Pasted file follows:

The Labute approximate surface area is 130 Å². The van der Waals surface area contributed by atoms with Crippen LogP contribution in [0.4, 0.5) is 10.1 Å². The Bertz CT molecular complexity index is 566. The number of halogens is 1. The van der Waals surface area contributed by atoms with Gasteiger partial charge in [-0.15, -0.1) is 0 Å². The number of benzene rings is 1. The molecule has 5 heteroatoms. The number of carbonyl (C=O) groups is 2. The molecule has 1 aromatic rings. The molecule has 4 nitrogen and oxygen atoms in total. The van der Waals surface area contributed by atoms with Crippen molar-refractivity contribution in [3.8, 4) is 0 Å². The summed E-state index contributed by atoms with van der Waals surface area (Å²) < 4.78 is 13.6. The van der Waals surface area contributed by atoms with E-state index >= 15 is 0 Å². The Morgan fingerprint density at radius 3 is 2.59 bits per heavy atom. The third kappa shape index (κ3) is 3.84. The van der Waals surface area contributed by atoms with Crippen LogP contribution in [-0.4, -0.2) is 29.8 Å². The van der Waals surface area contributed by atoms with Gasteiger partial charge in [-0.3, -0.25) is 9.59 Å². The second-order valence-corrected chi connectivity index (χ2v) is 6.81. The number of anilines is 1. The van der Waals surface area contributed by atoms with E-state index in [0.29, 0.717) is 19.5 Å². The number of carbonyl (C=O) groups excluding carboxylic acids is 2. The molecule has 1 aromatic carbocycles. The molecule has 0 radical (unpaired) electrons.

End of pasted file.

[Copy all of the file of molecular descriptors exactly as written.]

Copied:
The Labute approximate surface area is 130 Å². The van der Waals surface area contributed by atoms with Crippen LogP contribution in [0.4, 0.5) is 10.1 Å². The Bertz CT molecular complexity index is 566. The number of halogens is 1. The van der Waals surface area contributed by atoms with Gasteiger partial charge in [-0.15, -0.1) is 0 Å². The number of benzene rings is 1. The molecule has 5 heteroatoms. The number of carbonyl (C=O) groups is 2. The molecule has 1 aromatic rings. The molecule has 4 nitrogen and oxygen atoms in total. The van der Waals surface area contributed by atoms with Crippen molar-refractivity contribution in [3.8, 4) is 0 Å². The summed E-state index contributed by atoms with van der Waals surface area (Å²) < 4.78 is 13.6. The van der Waals surface area contributed by atoms with E-state index >= 15 is 0 Å². The Morgan fingerprint density at radius 3 is 2.59 bits per heavy atom. The third kappa shape index (κ3) is 3.84. The van der Waals surface area contributed by atoms with Crippen LogP contribution in [-0.4, -0.2) is 29.8 Å². The van der Waals surface area contributed by atoms with Gasteiger partial charge in [-0.3, -0.25) is 9.59 Å². The second-order valence-corrected chi connectivity index (χ2v) is 6.81. The number of anilines is 1. The van der Waals surface area contributed by atoms with E-state index in [0.29, 0.717) is 19.5 Å². The number of carbonyl (C=O) groups excluding carboxylic acids is 2. The molecule has 1 aromatic carbocycles. The molecule has 0 radical (unpaired) electrons.